_{k}values increase the estimate error variance and decrease its bias. On the other hand, large h_{k}values decrease the estimate error variance and increase its bias (dependent on the unknown high-order signal derivatives) [9]. The adaptive ICI based algorithm calculates the maximal h_{k}, value which ensures the optimal trade-off between the estimation bias and the variance. In other words, proper $\u0413$ value results in the optimal smoothing effect since it ensures selecting the largest vicinity neighboring the considered point such that the LPA fits well to data [9]. Namely, small h_{k}values are chosen for points close to rapid changes in the signal, while otherwise larger h_{k}values are selected [9].In order to justify previous claims, let us consider the absolute estimation error ${\mathrm{e}}_{{\mathrm{h}}_{\mathrm{k}}}\left(\mathrm{n}\right)$, calculated as:
where $\mathrm{y}\left(\mathrm{n}\right)$ is a noise-free signal and ${\widehat{\mathrm{y}}}_{{\mathrm{h}}_{\mathrm{k}}}\left(\mathrm{n}\right)$ its LPA estimate. The estimation error can be written as a sum of the bias ${\mathrm{b}}_{{\mathrm{h}}_{\mathrm{k}}}\left(\mathrm{n}\right)$ and the zero-mean random error ${\mathrm{e}}_{{\mathrm{h}}_{\mathrm{k}}}^{0}\left(\mathrm{n}\right)$ [9]:

$${\mathrm{e}}_{{\mathrm{h}}_{\mathrm{k}}}\left(\mathrm{n}\right)=|\mathrm{y}\left(\mathrm{n}\right)-{\widehat{\mathrm{y}}}_{{\mathrm{h}}_{\mathrm{k}}}\left(\mathrm{n}\right)|,$$

$${\mathrm{e}}_{{\mathrm{h}}_{\mathrm{k}}}\left(\mathrm{n}\right)={\mathrm{b}}_{{\mathrm{h}}_{\mathrm{k}}}\left(\mathrm{n}\right)+{\mathrm{e}}_{{\mathrm{h}}_{\mathrm{k}}}^{0}\left(\mathrm{n}\right).$$

Hence, the following inequity stands true [9]:
where $|{\overline{\mathrm{b}}}_{{\mathrm{h}}_{\mathrm{k}}}(\mathrm{n})|$ is the maximal value of $|{\mathrm{b}}_{{\mathrm{h}}_{\mathrm{k}}}(\mathrm{n})|$ and ${\mathrm{e}}_{{\mathrm{h}}_{\mathrm{k}}}^{0}\left(\mathrm{n}\right)$ is, in case of the Gaussian noise, zero-mean estimation error with the standard deviation ${\mathsf{\sigma}}_{{\mathrm{h}}_{\mathrm{k}}}\left(\mathrm{n}\right)$. Furthermore, the following inequity holds true with the probability $\mathrm{p}=1-\mathsf{\beta}$:
where ${\mathsf{\chi}}_{1-\mathsf{\beta}/2}$ is ($1-\mathsf{\beta}/2$)-th qantile of the normal distribution $\mathcal{N}\left(0,1\right)$ [9]. In other words, the estimation error ${\mathrm{e}}_{{\mathrm{h}}_{\mathrm{k}}}^{0}\left(\mathrm{n}\right)$ is found inside the interval $\left[-{\mathsf{\chi}}_{1-\mathsf{\beta}/2},+{\mathsf{\chi}}_{1-\mathsf{\beta}/2}\right]$ with the probability $\mathrm{p}$. From Equations (9) and (10) it follows that [9]:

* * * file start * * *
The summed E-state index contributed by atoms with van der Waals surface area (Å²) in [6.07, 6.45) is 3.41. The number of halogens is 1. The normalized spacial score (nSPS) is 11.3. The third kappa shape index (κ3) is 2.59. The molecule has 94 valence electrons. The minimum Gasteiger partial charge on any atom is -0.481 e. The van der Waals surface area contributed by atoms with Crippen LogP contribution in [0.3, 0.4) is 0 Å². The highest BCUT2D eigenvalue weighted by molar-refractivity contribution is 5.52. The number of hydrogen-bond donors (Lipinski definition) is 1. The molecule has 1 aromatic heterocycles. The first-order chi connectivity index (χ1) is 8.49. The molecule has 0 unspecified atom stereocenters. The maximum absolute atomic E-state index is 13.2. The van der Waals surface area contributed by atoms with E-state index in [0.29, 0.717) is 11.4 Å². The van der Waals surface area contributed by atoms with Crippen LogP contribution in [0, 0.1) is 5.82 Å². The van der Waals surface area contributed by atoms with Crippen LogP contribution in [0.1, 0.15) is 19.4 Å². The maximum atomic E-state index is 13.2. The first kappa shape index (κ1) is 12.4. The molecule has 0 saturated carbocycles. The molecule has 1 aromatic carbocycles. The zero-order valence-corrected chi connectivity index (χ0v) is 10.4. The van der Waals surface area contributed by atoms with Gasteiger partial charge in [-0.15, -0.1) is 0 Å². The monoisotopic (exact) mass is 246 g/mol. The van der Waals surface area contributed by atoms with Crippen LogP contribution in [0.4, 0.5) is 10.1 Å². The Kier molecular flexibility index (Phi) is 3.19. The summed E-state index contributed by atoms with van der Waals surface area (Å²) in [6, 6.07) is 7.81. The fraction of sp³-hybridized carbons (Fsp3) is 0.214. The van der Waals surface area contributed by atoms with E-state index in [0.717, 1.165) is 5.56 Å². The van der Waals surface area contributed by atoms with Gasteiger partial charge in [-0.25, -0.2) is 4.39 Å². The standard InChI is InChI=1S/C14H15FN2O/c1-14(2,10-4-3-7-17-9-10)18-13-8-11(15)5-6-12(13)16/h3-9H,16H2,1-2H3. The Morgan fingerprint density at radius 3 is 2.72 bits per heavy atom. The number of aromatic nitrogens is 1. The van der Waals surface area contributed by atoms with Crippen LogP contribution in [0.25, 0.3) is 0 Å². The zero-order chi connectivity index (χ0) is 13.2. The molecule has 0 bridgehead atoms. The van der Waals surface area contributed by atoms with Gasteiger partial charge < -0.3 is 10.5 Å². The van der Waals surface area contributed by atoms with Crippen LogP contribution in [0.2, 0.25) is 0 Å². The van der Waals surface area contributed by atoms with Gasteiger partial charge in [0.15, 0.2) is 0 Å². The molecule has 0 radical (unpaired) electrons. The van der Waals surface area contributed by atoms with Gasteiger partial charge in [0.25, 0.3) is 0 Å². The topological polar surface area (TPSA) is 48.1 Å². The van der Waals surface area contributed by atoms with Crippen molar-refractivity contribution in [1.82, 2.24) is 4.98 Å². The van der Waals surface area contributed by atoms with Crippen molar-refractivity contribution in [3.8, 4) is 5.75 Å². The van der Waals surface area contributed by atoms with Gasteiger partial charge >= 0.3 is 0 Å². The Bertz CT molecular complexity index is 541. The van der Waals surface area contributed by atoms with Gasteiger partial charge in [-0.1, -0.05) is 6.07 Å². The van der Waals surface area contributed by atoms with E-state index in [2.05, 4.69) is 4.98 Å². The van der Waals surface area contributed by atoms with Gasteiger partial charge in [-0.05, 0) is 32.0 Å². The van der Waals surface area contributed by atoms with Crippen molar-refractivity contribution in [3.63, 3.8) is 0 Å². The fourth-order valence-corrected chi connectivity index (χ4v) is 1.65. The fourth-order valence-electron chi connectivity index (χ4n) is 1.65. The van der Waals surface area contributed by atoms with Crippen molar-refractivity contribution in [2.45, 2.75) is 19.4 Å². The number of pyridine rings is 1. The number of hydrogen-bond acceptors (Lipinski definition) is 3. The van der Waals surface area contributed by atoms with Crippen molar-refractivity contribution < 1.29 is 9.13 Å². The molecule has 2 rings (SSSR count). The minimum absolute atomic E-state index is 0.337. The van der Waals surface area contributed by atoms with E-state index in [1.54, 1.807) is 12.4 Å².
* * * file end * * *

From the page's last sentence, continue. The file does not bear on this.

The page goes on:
holds true with the same probability $\mathrm{p}$ [9]. It was shown that there exists an optimal ${\mathrm{h}}_{\mathrm{k}}$, denoted as ${\mathrm{h}}^{\ast}$, providing an optimal estimation error bias to the variance trade-off, such that for ${\mathrm{h}}_{\mathrm{k}}\le {\mathrm{h}}^{\ast}$ [9]:

$${\mathrm{e}}_{{\mathrm{h}}_{\mathrm{k}}}\left(\mathrm{n}\right)\le |{\overline{\mathrm{b}}}_{{\mathrm{h}}_{\mathrm{k}}}\left(\mathrm{n}\right)|+|{\mathrm{e}}_{{\mathrm{h}}_{\mathrm{k}}}^{0}\left(\mathrm{n}\right)|,$$

$$|{\mathrm{e}}_{{\mathrm{h}}_{\mathrm{k}}}^{0}\left(\mathrm{n}\right)|\le {\mathsf{\chi}}_{1-\mathsf{\beta}/2}\xb7{\mathsf{\sigma}}_{{\mathrm{h}}_{\mathrm{k}}}\left(\mathrm{n}\right),$$

$$|{\mathrm{e}}_{{\mathrm{h}}_{\mathrm{k}}}\left(\mathrm{n}\right)|\le |{\overline{\mathrm{b}}}_{{\mathrm{h}}_{\mathrm{k}}}\left(\mathrm{n}\right)|+{\mathsf{\chi}}_{1-\mathsf{\beta}/2}\xb7{\mathsf{\sigma}}_{{\mathrm{h}}_{\mathrm{k}}}\left(\mathrm{n}\right)$$

$$\left|{\mathrm{e}}_{{\mathrm{h}}_{\mathrm{k}}}\left(\mathrm{n}\right)\right|\le \u0413\xb7{\mathsf{\sigma}}_{{\mathrm{h}}_{\mathrm{k}}}\left(\mathrm{n}\right).$$

Thus, the inequity (12) can be written as:
or as:
where ${\widehat{y}}_{{h}_{k}}\left(n\right)-\u0413\xb7{\sigma}_{{h}_{k}}\left(n\right)$ is lower and ${\widehat{y}}_{{h}_{k}}\left(n\right)+\u0413\xb7{\sigma}_{{h}_{k}}\left(n\right)$ upper confidence interval limit, as given in Equations (2) and (3). Since both inequities (11) and (14) hold true with the probability $p$, we can claim with the same probability that $y\left(n\right)$ is inside the interval ${\widehat{y}}_{{h}_{k}}\left(n\right)\pm \u0413\xb7{\sigma}_{{h}_{k}}\left(n\right)$ for ${h}_{k}\le {h}^{\ast}$ [9]. In other words, a nonempty intersection of all subsequent confidence intervals ensures ${h}_{k}\le {h}^{\ast}$. On the other hand, an empty intersection of all subsequent confidence intervals means that ${h}_{k}>{h}^{\ast}$ [9]. Thus, the largest ${h}_{k}$, as close as possible to ${h}^{\ast}$, for which the intersection of all subsequent confidence intervals is nonempty, is to be chosen as the one giving the near optimal balance between the estimation error bias and the variance, as shown in Equation (6).

$$|\mathrm{y}\left(\mathrm{n}\right)-{\widehat{\mathrm{y}}}_{{\mathrm{h}}_{\mathrm{k}}}\left(\mathrm{n}\right)|\le \u0413\xb7{\mathsf{\sigma}}_{{\mathrm{h}}_{\mathrm{k}}}\left(\mathrm{n}\right),$$